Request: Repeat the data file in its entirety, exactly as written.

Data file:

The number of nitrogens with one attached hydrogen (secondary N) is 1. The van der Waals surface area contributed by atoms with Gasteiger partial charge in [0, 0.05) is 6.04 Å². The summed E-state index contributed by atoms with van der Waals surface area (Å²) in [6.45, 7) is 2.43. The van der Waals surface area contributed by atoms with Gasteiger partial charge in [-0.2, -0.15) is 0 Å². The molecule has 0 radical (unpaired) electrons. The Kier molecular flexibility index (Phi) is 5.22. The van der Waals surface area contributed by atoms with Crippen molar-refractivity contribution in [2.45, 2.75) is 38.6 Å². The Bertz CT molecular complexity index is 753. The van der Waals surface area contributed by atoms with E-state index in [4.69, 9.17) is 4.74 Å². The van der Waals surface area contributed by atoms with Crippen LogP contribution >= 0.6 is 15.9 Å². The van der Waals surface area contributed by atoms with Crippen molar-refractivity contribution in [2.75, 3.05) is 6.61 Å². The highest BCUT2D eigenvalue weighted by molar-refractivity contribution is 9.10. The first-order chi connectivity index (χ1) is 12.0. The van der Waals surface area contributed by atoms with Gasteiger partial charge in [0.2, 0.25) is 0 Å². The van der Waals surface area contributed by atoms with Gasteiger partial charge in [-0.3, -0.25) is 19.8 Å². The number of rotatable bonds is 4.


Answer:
The number of nitrogens with one attached hydrogen (secondary N) is 1. The van der Waals surface area contributed by atoms with Gasteiger partial charge in [0, 0.05) is 6.04 Å². The summed E-state index contributed by atoms with van der Waals surface area (Å²) in [6.45, 7) is 2.43. The van der Waals surface area contributed by atoms with Gasteiger partial charge in [-0.2, -0.15) is 0 Å². The molecule has 0 radical (unpaired) electrons. The Kier molecular flexibility index (Phi) is 5.22. The van der Waals surface area contributed by atoms with Crippen molar-refractivity contribution in [2.45, 2.75) is 38.6 Å². The Bertz CT molecular complexity index is 753. The van der Waals surface area contributed by atoms with E-state index in [4.69, 9.17) is 4.74 Å². The van der Waals surface area contributed by atoms with Crippen LogP contribution >= 0.6 is 15.9 Å². The van der Waals surface area contributed by atoms with Crippen molar-refractivity contribution in [2.75, 3.05) is 6.61 Å². The highest BCUT2D eigenvalue weighted by molar-refractivity contribution is 9.10. The first-order chi connectivity index (χ1) is 12.0. The van der Waals surface area contributed by atoms with Gasteiger partial charge in [0.2, 0.25) is 0 Å². The van der Waals surface area contributed by atoms with Gasteiger partial charge in [-0.3, -0.25) is 19.8 Å². The number of rotatable bonds is 4.